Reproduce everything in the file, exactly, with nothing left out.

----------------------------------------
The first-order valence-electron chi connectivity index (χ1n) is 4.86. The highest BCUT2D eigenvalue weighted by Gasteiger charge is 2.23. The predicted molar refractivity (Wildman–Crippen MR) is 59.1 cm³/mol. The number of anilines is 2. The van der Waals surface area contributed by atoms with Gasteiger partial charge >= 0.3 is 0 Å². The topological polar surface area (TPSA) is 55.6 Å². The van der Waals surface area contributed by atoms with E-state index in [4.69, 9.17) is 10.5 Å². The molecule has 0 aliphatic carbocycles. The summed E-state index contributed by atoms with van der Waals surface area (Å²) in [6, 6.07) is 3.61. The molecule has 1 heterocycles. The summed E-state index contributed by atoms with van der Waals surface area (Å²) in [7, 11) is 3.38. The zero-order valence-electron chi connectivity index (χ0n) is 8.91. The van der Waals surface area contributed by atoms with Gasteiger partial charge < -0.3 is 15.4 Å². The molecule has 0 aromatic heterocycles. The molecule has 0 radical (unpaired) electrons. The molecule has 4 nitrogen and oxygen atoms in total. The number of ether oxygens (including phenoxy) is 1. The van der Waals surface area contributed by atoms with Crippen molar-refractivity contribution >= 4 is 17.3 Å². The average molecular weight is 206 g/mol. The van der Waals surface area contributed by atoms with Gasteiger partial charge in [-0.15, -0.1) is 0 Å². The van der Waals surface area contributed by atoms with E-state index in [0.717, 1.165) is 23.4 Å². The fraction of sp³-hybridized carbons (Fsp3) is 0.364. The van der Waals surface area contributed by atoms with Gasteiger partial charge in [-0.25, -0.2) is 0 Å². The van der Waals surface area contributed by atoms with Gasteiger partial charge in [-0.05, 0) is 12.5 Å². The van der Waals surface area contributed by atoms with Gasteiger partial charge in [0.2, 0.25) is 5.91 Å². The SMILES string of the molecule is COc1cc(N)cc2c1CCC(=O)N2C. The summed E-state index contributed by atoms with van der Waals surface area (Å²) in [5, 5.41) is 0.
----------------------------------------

The first-order valence-electron chi connectivity index (χ1n) is 4.86. The highest BCUT2D eigenvalue weighted by Gasteiger charge is 2.23. The predicted molar refractivity (Wildman–Crippen MR) is 59.1 cm³/mol. The number of anilines is 2. The van der Waals surface area contributed by atoms with Gasteiger partial charge >= 0.3 is 0 Å². The topological polar surface area (TPSA) is 55.6 Å². The van der Waals surface area contributed by atoms with E-state index in [4.69, 9.17) is 10.5 Å². The molecule has 0 aliphatic carbocycles. The summed E-state index contributed by atoms with van der Waals surface area (Å²) in [6, 6.07) is 3.61. The molecule has 1 heterocycles. The summed E-state index contributed by atoms with van der Waals surface area (Å²) in [7, 11) is 3.38. The zero-order valence-electron chi connectivity index (χ0n) is 8.91. The van der Waals surface area contributed by atoms with Gasteiger partial charge < -0.3 is 15.4 Å². The molecule has 0 aromatic heterocycles. The molecule has 0 radical (unpaired) electrons. The molecule has 4 nitrogen and oxygen atoms in total. The number of ether oxygens (including phenoxy) is 1. The van der Waals surface area contributed by atoms with Crippen molar-refractivity contribution >= 4 is 17.3 Å². The average molecular weight is 206 g/mol. The van der Waals surface area contributed by atoms with Gasteiger partial charge in [-0.15, -0.1) is 0 Å². The van der Waals surface area contributed by atoms with E-state index in [0.717, 1.165) is 23.4 Å². The fraction of sp³-hybridized carbons (Fsp3) is 0.364. The van der Waals surface area contributed by atoms with Gasteiger partial charge in [-0.25, -0.2) is 0 Å². The van der Waals surface area contributed by atoms with Gasteiger partial charge in [-0.05, 0) is 12.5 Å². The van der Waals surface area contributed by atoms with Gasteiger partial charge in [0.2, 0.25) is 5.91 Å². The SMILES string of the molecule is COc1cc(N)cc2c1CCC(=O)N2C. The summed E-state index contributed by atoms with van der Waals surface area (Å²) in [5, 5.41) is 0.